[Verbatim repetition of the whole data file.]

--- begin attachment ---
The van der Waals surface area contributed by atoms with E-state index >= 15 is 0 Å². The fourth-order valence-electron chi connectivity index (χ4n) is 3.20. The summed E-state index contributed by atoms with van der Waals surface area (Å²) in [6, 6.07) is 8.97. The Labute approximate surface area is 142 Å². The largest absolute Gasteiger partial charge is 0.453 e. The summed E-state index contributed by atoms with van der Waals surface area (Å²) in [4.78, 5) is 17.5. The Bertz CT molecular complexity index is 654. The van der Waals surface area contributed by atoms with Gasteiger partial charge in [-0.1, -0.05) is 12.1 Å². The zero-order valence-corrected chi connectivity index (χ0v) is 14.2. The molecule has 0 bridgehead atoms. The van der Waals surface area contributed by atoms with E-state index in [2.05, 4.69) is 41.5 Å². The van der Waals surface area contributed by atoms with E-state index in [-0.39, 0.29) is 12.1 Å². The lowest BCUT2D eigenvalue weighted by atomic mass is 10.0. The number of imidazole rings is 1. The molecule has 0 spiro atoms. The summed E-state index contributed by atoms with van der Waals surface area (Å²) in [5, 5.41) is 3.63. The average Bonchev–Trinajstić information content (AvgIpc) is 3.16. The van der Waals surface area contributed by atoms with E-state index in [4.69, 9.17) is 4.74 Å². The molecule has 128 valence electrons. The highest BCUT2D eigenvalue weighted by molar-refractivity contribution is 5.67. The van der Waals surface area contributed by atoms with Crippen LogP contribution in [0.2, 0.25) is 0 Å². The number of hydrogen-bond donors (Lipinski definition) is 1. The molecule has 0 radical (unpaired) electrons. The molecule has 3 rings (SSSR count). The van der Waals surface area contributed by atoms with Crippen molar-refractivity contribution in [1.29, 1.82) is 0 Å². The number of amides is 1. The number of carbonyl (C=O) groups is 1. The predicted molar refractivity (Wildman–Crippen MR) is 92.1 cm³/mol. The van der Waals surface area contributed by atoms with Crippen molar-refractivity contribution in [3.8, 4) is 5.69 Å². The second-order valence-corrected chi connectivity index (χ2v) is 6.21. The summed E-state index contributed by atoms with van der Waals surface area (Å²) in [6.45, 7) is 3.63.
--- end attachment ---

The van der Waals surface area contributed by atoms with E-state index >= 15 is 0 Å². The fourth-order valence-electron chi connectivity index (χ4n) is 3.20. The summed E-state index contributed by atoms with van der Waals surface area (Å²) in [6, 6.07) is 8.97. The Labute approximate surface area is 142 Å². The largest absolute Gasteiger partial charge is 0.453 e. The summed E-state index contributed by atoms with van der Waals surface area (Å²) in [4.78, 5) is 17.5. The Bertz CT molecular complexity index is 654. The van der Waals surface area contributed by atoms with Gasteiger partial charge in [-0.1, -0.05) is 12.1 Å². The zero-order valence-corrected chi connectivity index (χ0v) is 14.2. The molecule has 0 bridgehead atoms. The van der Waals surface area contributed by atoms with E-state index in [2.05, 4.69) is 41.5 Å². The van der Waals surface area contributed by atoms with E-state index in [-0.39, 0.29) is 12.1 Å². The lowest BCUT2D eigenvalue weighted by atomic mass is 10.0. The number of imidazole rings is 1. The molecule has 0 spiro atoms. The summed E-state index contributed by atoms with van der Waals surface area (Å²) in [5, 5.41) is 3.63. The average Bonchev–Trinajstić information content (AvgIpc) is 3.16. The van der Waals surface area contributed by atoms with E-state index in [4.69, 9.17) is 4.74 Å². The molecule has 128 valence electrons. The highest BCUT2D eigenvalue weighted by molar-refractivity contribution is 5.67. The van der Waals surface area contributed by atoms with Crippen LogP contribution in [0.2, 0.25) is 0 Å². The number of hydrogen-bond donors (Lipinski definition) is 1. The molecule has 0 radical (unpaired) electrons. The molecule has 3 rings (SSSR count). The van der Waals surface area contributed by atoms with Crippen molar-refractivity contribution in [1.29, 1.82) is 0 Å². The number of amides is 1. The number of carbonyl (C=O) groups is 1. The predicted molar refractivity (Wildman–Crippen MR) is 92.1 cm³/mol. The van der Waals surface area contributed by atoms with Crippen molar-refractivity contribution in [3.8, 4) is 5.69 Å². The second-order valence-corrected chi connectivity index (χ2v) is 6.21. The summed E-state index contributed by atoms with van der Waals surface area (Å²) in [6.45, 7) is 3.63.